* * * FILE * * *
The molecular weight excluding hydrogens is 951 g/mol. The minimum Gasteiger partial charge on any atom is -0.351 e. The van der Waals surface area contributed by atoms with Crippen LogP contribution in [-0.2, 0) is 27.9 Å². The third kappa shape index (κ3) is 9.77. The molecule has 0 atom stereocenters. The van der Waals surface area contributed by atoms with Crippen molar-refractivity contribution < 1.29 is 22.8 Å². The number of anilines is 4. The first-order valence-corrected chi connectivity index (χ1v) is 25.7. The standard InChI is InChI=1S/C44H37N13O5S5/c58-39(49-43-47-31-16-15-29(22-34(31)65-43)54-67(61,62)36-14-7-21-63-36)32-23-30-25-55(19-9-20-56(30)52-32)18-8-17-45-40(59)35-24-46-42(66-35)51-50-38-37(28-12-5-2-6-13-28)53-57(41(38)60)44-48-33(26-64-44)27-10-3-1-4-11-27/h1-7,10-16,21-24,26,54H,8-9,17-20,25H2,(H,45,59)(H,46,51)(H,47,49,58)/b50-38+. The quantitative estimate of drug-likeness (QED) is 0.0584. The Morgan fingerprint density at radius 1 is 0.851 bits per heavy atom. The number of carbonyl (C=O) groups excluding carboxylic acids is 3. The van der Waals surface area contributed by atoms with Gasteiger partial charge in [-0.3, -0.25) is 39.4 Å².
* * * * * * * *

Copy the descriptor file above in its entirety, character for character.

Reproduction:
The molecular weight excluding hydrogens is 951 g/mol. The minimum Gasteiger partial charge on any atom is -0.351 e. The van der Waals surface area contributed by atoms with Crippen LogP contribution in [-0.2, 0) is 27.9 Å². The third kappa shape index (κ3) is 9.77. The molecule has 0 atom stereocenters. The van der Waals surface area contributed by atoms with Crippen molar-refractivity contribution < 1.29 is 22.8 Å². The number of anilines is 4. The first-order valence-corrected chi connectivity index (χ1v) is 25.7. The standard InChI is InChI=1S/C44H37N13O5S5/c58-39(49-43-47-31-16-15-29(22-34(31)65-43)54-67(61,62)36-14-7-21-63-36)32-23-30-25-55(19-9-20-56(30)52-32)18-8-17-45-40(59)35-24-46-42(66-35)51-50-38-37(28-12-5-2-6-13-28)53-57(41(38)60)44-48-33(26-64-44)27-10-3-1-4-11-27/h1-7,10-16,21-24,26,54H,8-9,17-20,25H2,(H,45,59)(H,46,51)(H,47,49,58)/b50-38+. The quantitative estimate of drug-likeness (QED) is 0.0584. The Morgan fingerprint density at radius 1 is 0.851 bits per heavy atom. The number of carbonyl (C=O) groups excluding carboxylic acids is 3. The van der Waals surface area contributed by atoms with Gasteiger partial charge in [-0.3, -0.25) is 39.4 Å².